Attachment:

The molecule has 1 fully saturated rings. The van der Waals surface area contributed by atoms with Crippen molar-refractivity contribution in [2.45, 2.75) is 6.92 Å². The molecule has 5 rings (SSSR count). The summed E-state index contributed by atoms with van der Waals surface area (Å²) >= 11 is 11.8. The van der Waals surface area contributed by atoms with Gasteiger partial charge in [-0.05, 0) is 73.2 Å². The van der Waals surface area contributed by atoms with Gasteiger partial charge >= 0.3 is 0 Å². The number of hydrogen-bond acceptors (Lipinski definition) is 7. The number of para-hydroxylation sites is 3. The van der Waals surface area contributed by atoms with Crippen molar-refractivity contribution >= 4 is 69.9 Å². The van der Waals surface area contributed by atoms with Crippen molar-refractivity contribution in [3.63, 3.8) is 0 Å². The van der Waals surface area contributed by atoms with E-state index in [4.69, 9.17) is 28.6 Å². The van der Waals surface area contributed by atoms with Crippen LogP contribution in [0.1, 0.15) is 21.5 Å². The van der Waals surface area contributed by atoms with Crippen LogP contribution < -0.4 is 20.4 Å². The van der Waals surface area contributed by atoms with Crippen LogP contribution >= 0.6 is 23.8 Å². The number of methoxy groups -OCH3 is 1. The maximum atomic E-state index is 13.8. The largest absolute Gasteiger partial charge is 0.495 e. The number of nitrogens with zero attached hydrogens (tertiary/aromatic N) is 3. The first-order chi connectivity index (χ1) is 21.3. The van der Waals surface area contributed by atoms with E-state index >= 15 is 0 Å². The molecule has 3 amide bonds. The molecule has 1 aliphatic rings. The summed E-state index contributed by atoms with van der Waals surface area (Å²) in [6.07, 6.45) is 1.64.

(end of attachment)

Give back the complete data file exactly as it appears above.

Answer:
The molecule has 1 fully saturated rings. The van der Waals surface area contributed by atoms with Crippen molar-refractivity contribution in [2.45, 2.75) is 6.92 Å². The molecule has 5 rings (SSSR count). The summed E-state index contributed by atoms with van der Waals surface area (Å²) >= 11 is 11.8. The van der Waals surface area contributed by atoms with Gasteiger partial charge in [-0.05, 0) is 73.2 Å². The van der Waals surface area contributed by atoms with Gasteiger partial charge >= 0.3 is 0 Å². The number of hydrogen-bond acceptors (Lipinski definition) is 7. The number of para-hydroxylation sites is 3. The van der Waals surface area contributed by atoms with Crippen molar-refractivity contribution >= 4 is 69.9 Å². The van der Waals surface area contributed by atoms with Crippen molar-refractivity contribution in [3.63, 3.8) is 0 Å². The van der Waals surface area contributed by atoms with E-state index in [4.69, 9.17) is 28.6 Å². The van der Waals surface area contributed by atoms with Crippen LogP contribution in [0.1, 0.15) is 21.5 Å². The van der Waals surface area contributed by atoms with Crippen LogP contribution < -0.4 is 20.4 Å². The van der Waals surface area contributed by atoms with Crippen LogP contribution >= 0.6 is 23.8 Å². The number of methoxy groups -OCH3 is 1. The maximum atomic E-state index is 13.8. The largest absolute Gasteiger partial charge is 0.495 e. The number of nitrogens with zero attached hydrogens (tertiary/aromatic N) is 3. The first-order chi connectivity index (χ1) is 21.3. The van der Waals surface area contributed by atoms with E-state index >= 15 is 0 Å². The molecule has 3 amide bonds. The molecule has 1 aliphatic rings. The summed E-state index contributed by atoms with van der Waals surface area (Å²) in [6.07, 6.45) is 1.64.